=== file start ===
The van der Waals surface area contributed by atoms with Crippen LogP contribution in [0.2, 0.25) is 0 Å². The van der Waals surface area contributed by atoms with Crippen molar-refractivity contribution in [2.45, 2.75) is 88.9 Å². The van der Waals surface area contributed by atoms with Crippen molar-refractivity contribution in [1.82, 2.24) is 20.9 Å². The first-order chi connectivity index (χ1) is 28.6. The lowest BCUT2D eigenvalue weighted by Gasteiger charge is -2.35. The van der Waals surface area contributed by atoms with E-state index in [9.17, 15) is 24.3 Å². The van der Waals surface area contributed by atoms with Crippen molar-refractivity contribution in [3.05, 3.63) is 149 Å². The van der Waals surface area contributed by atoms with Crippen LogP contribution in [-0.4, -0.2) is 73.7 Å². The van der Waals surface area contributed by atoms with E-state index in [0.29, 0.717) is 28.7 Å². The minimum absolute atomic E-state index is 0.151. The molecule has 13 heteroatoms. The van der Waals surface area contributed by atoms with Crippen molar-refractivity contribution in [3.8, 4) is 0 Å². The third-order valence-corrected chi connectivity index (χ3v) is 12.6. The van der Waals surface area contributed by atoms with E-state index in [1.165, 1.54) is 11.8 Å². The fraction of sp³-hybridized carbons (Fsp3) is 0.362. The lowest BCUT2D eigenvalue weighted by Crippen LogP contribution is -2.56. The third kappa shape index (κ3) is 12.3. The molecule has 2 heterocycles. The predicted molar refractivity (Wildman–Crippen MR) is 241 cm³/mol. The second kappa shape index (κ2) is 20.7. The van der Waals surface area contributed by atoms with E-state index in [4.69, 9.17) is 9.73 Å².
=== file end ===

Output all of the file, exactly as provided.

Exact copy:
The van der Waals surface area contributed by atoms with Crippen LogP contribution in [0.2, 0.25) is 0 Å². The van der Waals surface area contributed by atoms with Crippen molar-refractivity contribution in [2.45, 2.75) is 88.9 Å². The van der Waals surface area contributed by atoms with Crippen molar-refractivity contribution in [1.82, 2.24) is 20.9 Å². The first-order chi connectivity index (χ1) is 28.6. The lowest BCUT2D eigenvalue weighted by Gasteiger charge is -2.35. The van der Waals surface area contributed by atoms with E-state index in [9.17, 15) is 24.3 Å². The van der Waals surface area contributed by atoms with Crippen molar-refractivity contribution in [3.05, 3.63) is 149 Å². The van der Waals surface area contributed by atoms with Crippen LogP contribution in [-0.4, -0.2) is 73.7 Å². The van der Waals surface area contributed by atoms with E-state index in [0.29, 0.717) is 28.7 Å². The minimum absolute atomic E-state index is 0.151. The molecule has 13 heteroatoms. The van der Waals surface area contributed by atoms with Crippen molar-refractivity contribution in [3.8, 4) is 0 Å². The third-order valence-corrected chi connectivity index (χ3v) is 12.6. The van der Waals surface area contributed by atoms with E-state index in [1.165, 1.54) is 11.8 Å². The fraction of sp³-hybridized carbons (Fsp3) is 0.362. The lowest BCUT2D eigenvalue weighted by Crippen LogP contribution is -2.56. The third kappa shape index (κ3) is 12.3. The molecule has 2 heterocycles. The predicted molar refractivity (Wildman–Crippen MR) is 241 cm³/mol. The second kappa shape index (κ2) is 20.7. The van der Waals surface area contributed by atoms with E-state index in [4.69, 9.17) is 9.73 Å².